Unfortunately, disputes between franchisors and franchisees are common. Conflict may be the result of a misunderstanding of the terms of a franchise agreement, a franchisee’s failure to follow the stipulations in an operations manual, or if the franchisee has not paid what is due to the franchisor among other things.
As a franchisor, you may worry that any conflict will escalate into a civil breach of contract lawsuit, potentially costing a lot of money in litigation and negatively affect your franchise system. Thankfully, well-written franchise agreements often contain language that requires arbitration in the event of a dispute.
A North Carolina franchise arbitration lawyer can help franchisors draft franchise agreements that bind both parties to the arbitration. Seasoned franchise attorneys could be the ally you need to present your case and pursue victory in arbitration or even litigation.
An arbitration clause is a common part of many types of contracts. These provisions state that if a dispute arises between the two parties of an agreement, the parties must submit to binding arbitration to resolve their dispute. According to North Carolina Statute §1-569.6, an agreement to submit to arbitration in the course of any dispute is presumably valid, enforceable, and irrevocable. Signing a contract with a forced arbitration clause forfeits a party’s right to file a complaint in court.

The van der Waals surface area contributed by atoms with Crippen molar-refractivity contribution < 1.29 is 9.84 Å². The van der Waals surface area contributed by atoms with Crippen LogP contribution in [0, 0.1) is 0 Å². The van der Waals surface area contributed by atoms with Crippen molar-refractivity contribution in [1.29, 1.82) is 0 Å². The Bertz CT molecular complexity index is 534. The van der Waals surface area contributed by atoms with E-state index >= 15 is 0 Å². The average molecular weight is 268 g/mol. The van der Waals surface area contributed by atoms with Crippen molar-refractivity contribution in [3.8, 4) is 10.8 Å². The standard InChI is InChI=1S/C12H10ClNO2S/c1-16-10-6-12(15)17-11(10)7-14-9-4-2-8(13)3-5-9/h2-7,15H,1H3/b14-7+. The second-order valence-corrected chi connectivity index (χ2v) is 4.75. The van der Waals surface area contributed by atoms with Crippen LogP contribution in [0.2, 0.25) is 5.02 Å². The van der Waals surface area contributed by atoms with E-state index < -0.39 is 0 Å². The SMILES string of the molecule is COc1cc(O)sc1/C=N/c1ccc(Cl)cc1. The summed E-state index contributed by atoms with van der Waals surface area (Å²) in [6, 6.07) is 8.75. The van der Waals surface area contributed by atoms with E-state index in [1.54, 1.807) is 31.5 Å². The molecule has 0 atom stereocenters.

Arbitration clauses may be effective tools for franchisors wishing to avoid costly and lengthy litigation with every dispute. A North Carolina franchise arbitration lawyer could help have any lawsuits filed against a franchisor dismissed if an arbitration clause is present in the franchisor’s franchise agreement.
All arbitration that occurs between franchisors and franchisees must follow the rules set forth by the particular arbitration administration organization that the parties agreed to in the contract. Commonly, arbitration agreements reference the American Arbitration Association (“AAA”) or Judicial Arbitration and Mediation Services (“JAMS”). Arbitration is very similar to a trial with both parties retaining the right to appear with an attorney, submit evidence, call witnesses, and make arguments. However, there are key differences such as:
While arbitration may take several months from start to finish, the parties have much more control over the dispute and how it is administered. After the hearing, the arbitrator will issue an order to the parties. This award can be any amount and can include injunctive aspects.
Arbitration clauses are a powerful way for franchisors to limit their exposure during a dispute with a franchisee. These clauses allow a franchisor to ask a court to dismiss any claim related to a franchise agreement and to have that court send the dispute to binding arbitration.
Arbitration clauses may be a helpful component in a franchise agreement and may save a franchisor a lot of time and money. A North Carolina franchise attorney could help franchisors draft agreements containing these clauses and advocate for them during the arbitration. Contact a North Carolina franchise arbitration attorney today to see if this type of dispute resolution is right for your business.
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